Date : Thursday, December 4, 2008.
Time: 16.00 UK, 17.00 CET (Brussels)
Duration: 75 Minutes

You can register via the VSE website. The session will be recorded and a replay will be available on December 6, 2008 on the same site.

CA IDMS r17 zIIP Feature Webcast

CA was one of the first ISVs to announce support for the zIIP. Now they also announced that IDMS R17 will support it. You can e.g. take a look over here. you'll see that also Datacom is mentioned.
If you want to be brought up to date, there's a webcast next week on Tuesday, December 9, 2008 at 11.00 EST or 17.00 in Brussels (CET).
"This webcast will explain how portions of all typical CA IDMS production workloads — including those generated by online transaction systems, batch processing jobs and distributed platform requests — can exploit zIIP capacity to offload processing to deliver greater capacity with lower Total Cost of Ownership (TCO)".
All details and registration over here.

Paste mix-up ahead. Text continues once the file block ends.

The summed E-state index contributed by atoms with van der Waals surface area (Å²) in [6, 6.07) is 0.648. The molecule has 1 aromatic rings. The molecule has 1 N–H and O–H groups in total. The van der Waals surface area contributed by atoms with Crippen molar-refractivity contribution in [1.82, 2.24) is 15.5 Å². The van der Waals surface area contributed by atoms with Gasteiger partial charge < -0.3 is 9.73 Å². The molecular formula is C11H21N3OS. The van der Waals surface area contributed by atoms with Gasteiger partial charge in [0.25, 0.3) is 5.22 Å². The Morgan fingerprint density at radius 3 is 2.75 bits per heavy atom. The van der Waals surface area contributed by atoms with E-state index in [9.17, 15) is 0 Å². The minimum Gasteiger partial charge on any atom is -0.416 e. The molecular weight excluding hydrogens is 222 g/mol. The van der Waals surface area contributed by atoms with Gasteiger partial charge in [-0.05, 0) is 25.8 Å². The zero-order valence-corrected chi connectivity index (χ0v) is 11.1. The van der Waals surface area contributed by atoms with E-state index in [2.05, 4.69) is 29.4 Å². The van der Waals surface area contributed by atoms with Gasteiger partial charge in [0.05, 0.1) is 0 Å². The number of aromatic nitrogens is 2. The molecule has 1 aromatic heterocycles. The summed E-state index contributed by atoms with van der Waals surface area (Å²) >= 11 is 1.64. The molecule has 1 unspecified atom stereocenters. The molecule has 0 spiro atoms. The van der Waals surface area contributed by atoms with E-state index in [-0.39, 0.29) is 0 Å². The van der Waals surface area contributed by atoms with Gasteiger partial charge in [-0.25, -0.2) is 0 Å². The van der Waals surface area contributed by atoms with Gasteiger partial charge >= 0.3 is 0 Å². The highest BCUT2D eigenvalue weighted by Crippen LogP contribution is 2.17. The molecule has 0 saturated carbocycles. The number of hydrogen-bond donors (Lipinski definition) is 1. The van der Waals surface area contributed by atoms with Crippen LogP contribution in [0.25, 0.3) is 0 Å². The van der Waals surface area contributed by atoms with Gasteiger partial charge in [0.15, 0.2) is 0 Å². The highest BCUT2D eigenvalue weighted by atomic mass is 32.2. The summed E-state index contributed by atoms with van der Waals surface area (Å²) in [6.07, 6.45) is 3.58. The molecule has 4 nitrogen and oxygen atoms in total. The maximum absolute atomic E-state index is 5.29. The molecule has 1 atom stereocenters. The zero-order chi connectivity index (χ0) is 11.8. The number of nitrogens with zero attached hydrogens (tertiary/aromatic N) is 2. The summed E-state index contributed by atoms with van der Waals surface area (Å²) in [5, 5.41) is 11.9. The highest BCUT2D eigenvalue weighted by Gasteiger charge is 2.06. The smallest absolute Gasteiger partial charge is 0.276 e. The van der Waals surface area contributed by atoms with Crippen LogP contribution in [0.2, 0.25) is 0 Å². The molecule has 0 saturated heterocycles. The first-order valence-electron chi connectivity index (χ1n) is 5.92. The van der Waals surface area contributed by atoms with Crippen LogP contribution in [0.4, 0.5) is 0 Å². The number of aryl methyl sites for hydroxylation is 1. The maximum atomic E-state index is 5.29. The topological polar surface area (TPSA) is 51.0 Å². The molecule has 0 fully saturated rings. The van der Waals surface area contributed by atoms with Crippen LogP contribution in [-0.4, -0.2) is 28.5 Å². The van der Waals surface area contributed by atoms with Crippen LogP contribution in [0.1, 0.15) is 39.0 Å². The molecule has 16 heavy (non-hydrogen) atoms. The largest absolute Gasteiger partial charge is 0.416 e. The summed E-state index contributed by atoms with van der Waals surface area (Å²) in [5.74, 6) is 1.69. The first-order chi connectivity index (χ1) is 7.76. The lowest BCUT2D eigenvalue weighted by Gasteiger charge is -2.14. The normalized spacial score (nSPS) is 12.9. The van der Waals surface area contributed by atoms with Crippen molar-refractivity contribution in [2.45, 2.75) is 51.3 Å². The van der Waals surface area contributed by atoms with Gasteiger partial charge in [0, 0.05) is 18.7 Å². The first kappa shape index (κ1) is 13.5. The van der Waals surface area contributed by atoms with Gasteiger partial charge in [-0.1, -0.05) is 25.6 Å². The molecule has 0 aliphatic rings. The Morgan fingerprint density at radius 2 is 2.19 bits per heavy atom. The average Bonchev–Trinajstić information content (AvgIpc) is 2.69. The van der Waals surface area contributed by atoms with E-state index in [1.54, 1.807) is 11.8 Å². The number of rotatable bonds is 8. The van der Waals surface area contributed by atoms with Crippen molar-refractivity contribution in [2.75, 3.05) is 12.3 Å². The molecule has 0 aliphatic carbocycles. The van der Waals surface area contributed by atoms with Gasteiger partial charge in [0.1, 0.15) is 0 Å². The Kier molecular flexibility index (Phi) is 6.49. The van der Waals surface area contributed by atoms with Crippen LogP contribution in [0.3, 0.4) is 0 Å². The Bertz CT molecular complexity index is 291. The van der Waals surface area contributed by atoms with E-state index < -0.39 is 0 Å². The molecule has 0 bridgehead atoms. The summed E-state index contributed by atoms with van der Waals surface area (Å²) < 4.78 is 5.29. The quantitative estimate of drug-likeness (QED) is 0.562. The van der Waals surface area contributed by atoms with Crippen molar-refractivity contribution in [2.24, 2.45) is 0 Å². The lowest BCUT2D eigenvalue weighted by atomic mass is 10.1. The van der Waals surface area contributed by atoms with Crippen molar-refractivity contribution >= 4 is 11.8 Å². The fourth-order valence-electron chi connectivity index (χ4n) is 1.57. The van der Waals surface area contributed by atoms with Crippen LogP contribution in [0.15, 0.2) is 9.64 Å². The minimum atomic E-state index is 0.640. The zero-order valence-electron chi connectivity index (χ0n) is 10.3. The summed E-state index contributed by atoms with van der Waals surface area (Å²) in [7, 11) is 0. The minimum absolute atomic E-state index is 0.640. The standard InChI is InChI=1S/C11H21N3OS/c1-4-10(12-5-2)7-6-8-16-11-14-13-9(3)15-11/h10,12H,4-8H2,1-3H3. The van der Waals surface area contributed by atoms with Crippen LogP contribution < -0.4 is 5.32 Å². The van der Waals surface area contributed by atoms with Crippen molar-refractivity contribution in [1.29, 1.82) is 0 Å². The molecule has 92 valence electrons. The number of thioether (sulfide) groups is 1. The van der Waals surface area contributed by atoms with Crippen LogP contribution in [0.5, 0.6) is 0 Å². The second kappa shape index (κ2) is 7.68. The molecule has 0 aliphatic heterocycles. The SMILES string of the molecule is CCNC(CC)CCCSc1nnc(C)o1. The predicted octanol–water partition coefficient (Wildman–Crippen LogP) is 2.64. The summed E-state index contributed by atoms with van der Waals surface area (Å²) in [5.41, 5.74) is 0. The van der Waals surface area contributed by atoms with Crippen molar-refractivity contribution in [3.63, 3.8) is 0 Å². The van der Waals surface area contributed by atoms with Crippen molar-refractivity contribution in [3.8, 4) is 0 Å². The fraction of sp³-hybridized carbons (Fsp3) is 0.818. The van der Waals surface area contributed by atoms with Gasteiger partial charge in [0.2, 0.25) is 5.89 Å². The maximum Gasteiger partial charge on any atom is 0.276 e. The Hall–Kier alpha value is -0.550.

Monday, December 1, 2008

Trekkies or Trexxers ?

The site I want to draw your attention to is The title looked a bit confusing to me until I took a look at the site.

Of course, it's T-Rexxers. It's set up as a new community site for all mainframers : " is your source for information, inquiry and debate. This is not just a website. It’s an interactive community that thrives on the contributions of mainframers across the globe". There's lots of stuff : news, a library, links, a forum, an exhaustive calendar etc. If it's kept up to date regularly, this might become a new reference site for us.

As I always say : Just check it out !